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For those interested in FSI or ATA: I took a tour of both. From a flying perspective, FSI seems better. Vero Beach is less croweded than ORL, and they have two runways. Vero beach is also, well, uh, on the beach.

FSI's ramp and campus are also more spread out. At ATA in Orlando, I hear parking is so bad that you will need to park in a remote lot and take a shuttle to the school *because thats what they do in the real airline world*

Regarding the ASA fast track program, I would be careful. ASA has stopped hiring for now, and it is possible the economy will stall. Who knows when they will start hiring again. I would hate to spend 30K and not even have an instructors rating to teach.

But, take a tour of both schools for yourself.

I really liked it at FSI when a student showed us around. No fast talkers with sales pitches.
 

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Thanks for the info OnTop. Do you know the average price for the ASA program? I know it varies from student to student I was just looking for a ballpark figure +/- $2,000. How long are you usually in the program before you are a CFI? Does it vary depending upon if you come in with ratings? Thanks for the help
 

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By expensive, I mean EXPENSIVE! The ASA program is $25,000 if you got your commercial instrument multi-engine at FSI. I you come in from outside, it will be $30,000, and if you only have a commercial single you will need to get the multi-commercial add-on, which is another $6000.

Regarding ASA's slow in hiring - I just went on a tour of ASA and FlightSafety in Atlanta. They have slowed hiring right now because the Delta contract negotiations have dramatically slowed attrition from ASA to Delta. Once the contract is hammered out, it will pick up again. ASA has also said that for any hiring needs, they will look to FSI first to fill those needs. The reason for this is that FSI has worked very closely with ASA to create this fast track program. The people in the program have already begun learning the "ASA way" of doing things. They have already proven that they can handle ASA's training program. So what they get from FSI is a "known quantity." They told us that ASA new-hire training has about an 85% pass rate, but that 100% of the new-hires from FSI have been successful. That speaks volumes. I could tell that the training I am getting now will definitely ease my transition into ASA.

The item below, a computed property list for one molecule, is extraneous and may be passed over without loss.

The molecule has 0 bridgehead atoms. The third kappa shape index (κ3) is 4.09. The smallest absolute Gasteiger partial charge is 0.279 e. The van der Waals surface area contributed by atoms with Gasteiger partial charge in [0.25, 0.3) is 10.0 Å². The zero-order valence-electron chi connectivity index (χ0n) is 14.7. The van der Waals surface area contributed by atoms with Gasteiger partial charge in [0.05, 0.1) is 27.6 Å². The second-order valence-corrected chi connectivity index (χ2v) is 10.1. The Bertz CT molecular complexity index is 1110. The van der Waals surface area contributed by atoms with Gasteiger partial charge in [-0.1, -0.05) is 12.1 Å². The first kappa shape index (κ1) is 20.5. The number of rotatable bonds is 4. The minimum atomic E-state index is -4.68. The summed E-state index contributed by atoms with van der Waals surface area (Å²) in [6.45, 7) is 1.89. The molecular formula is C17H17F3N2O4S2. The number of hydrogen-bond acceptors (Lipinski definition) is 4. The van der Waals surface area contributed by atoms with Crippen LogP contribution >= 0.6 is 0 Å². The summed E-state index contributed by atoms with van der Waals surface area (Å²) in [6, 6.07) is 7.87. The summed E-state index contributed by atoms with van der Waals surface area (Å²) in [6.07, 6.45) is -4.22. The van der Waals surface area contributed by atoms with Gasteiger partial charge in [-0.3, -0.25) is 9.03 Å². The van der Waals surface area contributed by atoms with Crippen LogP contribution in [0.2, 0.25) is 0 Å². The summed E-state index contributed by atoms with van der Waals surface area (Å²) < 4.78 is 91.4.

We were told that new-hire training classes will pick up again in April, and that once completed with the program we could probably expect a 6-week wait before starting new-hire training at ASA. I won't mind having a 6-week vacation!

There are no guarantees with the ASA fast track program, but to get into it, you have to interview as if it were a job with ASA - which it ultimately will be. They may have stopped hiring from outside, but they are still conducting interviews here - there was one last week, and I believe 6 of 7 got the letter of acceptance (conditional offer of employment).

The point is that yes, it's expensive, but ASA is still looking to FSI (and I never heard mention of ATA, by the way) to fill slots. There is no better, faster way to the airlines.

By the way, all of ASA's training in Atlanta is done by FlightSafety, which is right across the street from ASA. FlightSafety has 3 CRJ sims, an ATR sim, an EMB-120 sim, along with several others. All the CRJ sims are dedicated to ASA. We got to check one out - it's pretty awesome!
 

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Thanks ontop!! So I should expect around $40,000 for my certificates then whatever is is for CFI, CFII, and MEI. Does flight safety still have the program, where you instruct for them for 800 hours and they pay for CFII, and MEI and once that is completed you have the chance of getting the right seat in the CRJ? Just curious. Thank you for all your help once again.
 

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I think the "ab initio" program, from pvt through multi-engine, instrument and commercial is around $38000-40000. To get single-engine commercial add-on and CFI is another $8000. Then if you are hired and commit to 800 hrs dual given (airplane time, not sim or brief), they will pay for your CFII and CMEI. To skip the instructor route, the ASA fast track is another $25,000.

Another way to reduce costs is to get a job at FSI. Whether it's in marketing giving tours or pumping fuel, you will get about $8/hour and free ground schools. This can save you $2000-3000.

If you want to go the ASA route as an instructor, you can go through the interview after about 500 hrs dual given, then teach in the ASA program (flying Senecas). After completing the contract and starting with ASA, these instructors are guaranteed the RJ.

However, so far all of the fast track people have been assigned the RJ. The reason for this is that ASA only wants to train you once. If they assign you the Brasilia and you really wanted the RJ, then you can bid into it later on, and they will have to train you again. They save money by putting you there in the 1st place. Plus they are getting 14 more new CRJ-200's this year that they need crews for.
 

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Hello I am a 20 year old guy who is interested in becoming a pilot. I am almost finished college and was wondering if considering a career having no flight time is unreasonable? If not how much will it cost me? Very interested.